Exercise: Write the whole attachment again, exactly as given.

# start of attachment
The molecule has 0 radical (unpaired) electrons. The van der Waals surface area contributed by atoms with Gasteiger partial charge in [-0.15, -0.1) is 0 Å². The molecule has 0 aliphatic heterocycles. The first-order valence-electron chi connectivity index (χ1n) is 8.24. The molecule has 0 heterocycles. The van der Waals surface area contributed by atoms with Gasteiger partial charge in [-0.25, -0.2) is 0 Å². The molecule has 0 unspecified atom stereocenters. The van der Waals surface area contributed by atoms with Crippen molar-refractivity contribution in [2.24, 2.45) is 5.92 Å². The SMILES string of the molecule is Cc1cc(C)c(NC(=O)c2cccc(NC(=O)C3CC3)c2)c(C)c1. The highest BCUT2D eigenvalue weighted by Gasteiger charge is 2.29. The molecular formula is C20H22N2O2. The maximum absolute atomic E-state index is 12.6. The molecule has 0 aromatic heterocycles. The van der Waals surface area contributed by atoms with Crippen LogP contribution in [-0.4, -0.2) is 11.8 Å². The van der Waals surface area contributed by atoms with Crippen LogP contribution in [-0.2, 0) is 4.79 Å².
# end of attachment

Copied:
The molecule has 0 radical (unpaired) electrons. The van der Waals surface area contributed by atoms with Gasteiger partial charge in [-0.15, -0.1) is 0 Å². The molecule has 0 aliphatic heterocycles. The first-order valence-electron chi connectivity index (χ1n) is 8.24. The molecule has 0 heterocycles. The van der Waals surface area contributed by atoms with Gasteiger partial charge in [-0.25, -0.2) is 0 Å². The molecule has 0 unspecified atom stereocenters. The van der Waals surface area contributed by atoms with Crippen molar-refractivity contribution in [2.24, 2.45) is 5.92 Å². The SMILES string of the molecule is Cc1cc(C)c(NC(=O)c2cccc(NC(=O)C3CC3)c2)c(C)c1. The highest BCUT2D eigenvalue weighted by Gasteiger charge is 2.29. The molecular formula is C20H22N2O2. The maximum absolute atomic E-state index is 12.6. The molecule has 0 aromatic heterocycles. The van der Waals surface area contributed by atoms with Crippen LogP contribution in [-0.4, -0.2) is 11.8 Å². The van der Waals surface area contributed by atoms with Crippen LogP contribution in [-0.2, 0) is 4.79 Å².